At some point around halfway through Solo: A Star Wars Story, I really hoped there was something that I could really like about it. One or two scenes revealed much potential, especially the scene where Han and Chewbacca meet. I was wondering why I hadn’t laughed much, or felt particularly thrilled, despite reading about how fun and funny the film was. The half-full cinema sat there as observers, with the occasional chuckle, but nothing resembling the fun of collective laughter and enjoyment (which should be a worry considering the cultural impact of Star Wars). The whole experience was just…flat. I looked at my watch, About 20 minutes to go, I thought. This is not a good sign. At some point I realised, This is not a good movie. Then it ended and I walked home.
Solo takes places about 10 years before Episode IV: A New Hope and chronicles the young Han Solo’s journey to become the scoundrel we all grew up with. It is a mix of a Western and Heist film, but even that classification doesn’t really grasp what it is – as it is a general mix of many different things. This could be a result of the direct shakeup from the Lloyd/Miller duo to veteran director, Ron Howard, who came in quite late in the stages of the film’s production. Much like the other stand-alone A Star Wars Story, Rogue One, it didn’t feel too obvious that it was the result of production issues. But I think it is more a problem with a script that was so average. A disappointing thing considering the strong writing team of Lawrence and Jonathan Kasdan.
The major concerns with the film would be the recasting of the younger Han Solo in Alden Ehrenreich. Could anyone live up to Harrison Ford’s performance as Han? No. But he’s really good despite the challenge of appeasing decades of fanfare. Actually, I thought the whole cast was really strong, but despite the general consensus that Donald Glover’s Lando Calrissian is a crowd-favourite, I wasn’t particularly taken by his character. His character felt most like it was trying to channel Billy D. Williams than Ehrenreich channeling Ford. By far the worst of the new characters was Lando’s droid L3-37 (Phoebe Waller-Bridge), who is an SJW incarnate droid rallying for ‘Droid Rights’. One of the scenes I did enjoy was when she liberated multiple droids, who run amok. While I think the idea of independently thinking droids is interesting, here it felt so forced and really just…political. Despite one strong scene (and one scene that does carry into other films, although not necessarily a crucial inclusion), the movie could have easily been the same without her.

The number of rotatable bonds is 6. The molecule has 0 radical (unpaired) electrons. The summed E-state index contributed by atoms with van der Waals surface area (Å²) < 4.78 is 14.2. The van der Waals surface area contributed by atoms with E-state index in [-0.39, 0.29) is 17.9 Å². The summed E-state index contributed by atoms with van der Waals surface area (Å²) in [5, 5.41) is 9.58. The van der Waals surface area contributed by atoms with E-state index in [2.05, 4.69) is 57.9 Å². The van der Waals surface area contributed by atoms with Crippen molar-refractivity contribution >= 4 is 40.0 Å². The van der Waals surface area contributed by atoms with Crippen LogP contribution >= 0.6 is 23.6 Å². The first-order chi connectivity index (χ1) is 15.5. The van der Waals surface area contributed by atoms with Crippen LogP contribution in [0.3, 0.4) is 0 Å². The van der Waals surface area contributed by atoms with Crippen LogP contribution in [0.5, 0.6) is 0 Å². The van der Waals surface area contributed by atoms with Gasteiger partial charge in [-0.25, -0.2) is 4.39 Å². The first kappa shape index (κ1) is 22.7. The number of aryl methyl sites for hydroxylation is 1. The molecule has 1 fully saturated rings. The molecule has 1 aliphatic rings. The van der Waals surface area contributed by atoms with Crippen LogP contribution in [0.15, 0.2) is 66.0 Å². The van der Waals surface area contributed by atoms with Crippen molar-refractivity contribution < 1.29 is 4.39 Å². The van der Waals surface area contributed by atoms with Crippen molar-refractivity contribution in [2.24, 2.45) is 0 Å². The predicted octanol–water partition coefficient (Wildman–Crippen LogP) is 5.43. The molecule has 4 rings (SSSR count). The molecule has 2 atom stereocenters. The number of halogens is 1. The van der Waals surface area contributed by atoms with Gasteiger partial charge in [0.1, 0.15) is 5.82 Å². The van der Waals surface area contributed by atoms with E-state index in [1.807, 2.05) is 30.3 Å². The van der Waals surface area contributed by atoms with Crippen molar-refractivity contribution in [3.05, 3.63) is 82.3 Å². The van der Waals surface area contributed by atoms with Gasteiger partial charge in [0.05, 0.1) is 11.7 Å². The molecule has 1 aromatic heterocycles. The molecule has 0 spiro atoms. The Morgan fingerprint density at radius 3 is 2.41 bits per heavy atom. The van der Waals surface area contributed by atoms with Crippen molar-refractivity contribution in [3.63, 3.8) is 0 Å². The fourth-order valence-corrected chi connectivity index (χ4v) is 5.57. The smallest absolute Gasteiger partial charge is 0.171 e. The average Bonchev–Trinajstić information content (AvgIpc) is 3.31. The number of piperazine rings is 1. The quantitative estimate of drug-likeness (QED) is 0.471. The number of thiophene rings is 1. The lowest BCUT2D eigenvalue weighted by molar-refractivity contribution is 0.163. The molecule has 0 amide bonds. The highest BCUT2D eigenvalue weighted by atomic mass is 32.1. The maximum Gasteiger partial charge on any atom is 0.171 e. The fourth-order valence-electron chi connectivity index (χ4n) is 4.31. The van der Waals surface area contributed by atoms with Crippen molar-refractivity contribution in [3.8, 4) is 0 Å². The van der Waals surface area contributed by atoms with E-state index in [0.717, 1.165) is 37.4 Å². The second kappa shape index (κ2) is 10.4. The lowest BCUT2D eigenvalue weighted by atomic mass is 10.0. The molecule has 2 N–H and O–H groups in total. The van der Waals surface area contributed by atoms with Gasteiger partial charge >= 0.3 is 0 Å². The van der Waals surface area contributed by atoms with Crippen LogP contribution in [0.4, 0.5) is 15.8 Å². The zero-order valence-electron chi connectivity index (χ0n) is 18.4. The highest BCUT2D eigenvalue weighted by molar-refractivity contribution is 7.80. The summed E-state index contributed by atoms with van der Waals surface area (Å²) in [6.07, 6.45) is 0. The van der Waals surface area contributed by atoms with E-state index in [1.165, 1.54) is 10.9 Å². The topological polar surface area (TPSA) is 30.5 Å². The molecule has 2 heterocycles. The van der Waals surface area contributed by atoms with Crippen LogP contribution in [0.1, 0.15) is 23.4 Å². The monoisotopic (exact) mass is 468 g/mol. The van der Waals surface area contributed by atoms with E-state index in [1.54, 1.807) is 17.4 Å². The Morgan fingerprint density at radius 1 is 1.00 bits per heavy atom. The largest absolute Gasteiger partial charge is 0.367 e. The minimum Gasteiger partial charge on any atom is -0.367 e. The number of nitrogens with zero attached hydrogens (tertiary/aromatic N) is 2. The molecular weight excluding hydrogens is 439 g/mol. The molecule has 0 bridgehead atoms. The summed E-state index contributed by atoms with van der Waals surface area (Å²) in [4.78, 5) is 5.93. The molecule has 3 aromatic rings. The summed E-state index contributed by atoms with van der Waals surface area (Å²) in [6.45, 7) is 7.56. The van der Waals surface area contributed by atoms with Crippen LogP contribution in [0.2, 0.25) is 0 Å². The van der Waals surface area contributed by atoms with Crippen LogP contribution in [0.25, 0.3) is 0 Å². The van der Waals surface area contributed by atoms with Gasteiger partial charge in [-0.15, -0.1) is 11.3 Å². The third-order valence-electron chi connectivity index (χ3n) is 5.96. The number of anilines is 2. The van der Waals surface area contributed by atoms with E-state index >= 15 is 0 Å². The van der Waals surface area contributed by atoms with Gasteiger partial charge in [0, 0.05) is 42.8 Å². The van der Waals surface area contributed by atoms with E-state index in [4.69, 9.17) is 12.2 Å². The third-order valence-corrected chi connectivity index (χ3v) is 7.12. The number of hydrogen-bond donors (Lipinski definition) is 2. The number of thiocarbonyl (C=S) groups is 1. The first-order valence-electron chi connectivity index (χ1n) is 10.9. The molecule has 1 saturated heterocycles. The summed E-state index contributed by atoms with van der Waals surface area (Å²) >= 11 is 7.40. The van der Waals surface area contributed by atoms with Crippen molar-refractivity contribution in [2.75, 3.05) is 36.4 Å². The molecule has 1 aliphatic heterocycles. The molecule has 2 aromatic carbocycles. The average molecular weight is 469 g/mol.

Even the action scenes just felt flat. The heist on the Conveyex, earlier in the film wasn’t too bad, as I imagined that one of the antagonists, Enfys Nest, may provide an interesting dilemma for our heroes. Paul Bettany’s Dryden Voss was a serviceable villain, providing mild stakes, but even he was barely in the film enough to provide any palpable threat.
I really enjoyed last year’s controversial, The Last Jedi. I thought it was a challenging Star Wars film, with excellent performances and filmmaking. There were moments that felt Solo may be going back to the ‘fun’ roots of Star Wars, but it wasn’t fun. Despite the challenging nature of The Last Jedi, there were genuine ‘Star Wars moments’. Solo felt like a scientific approach to Star Wars – checking off a series of ‘Star Wars moments’ that never amounted to anything genuinely thrilling or emotionally arresting. It wasn’t funny, and it was occasionally borderline boring.
I would see a sequel if they chose to move ahead, as I think there’s a lot of potential here.
But for this go-around, it felt wasted, or just serviceable.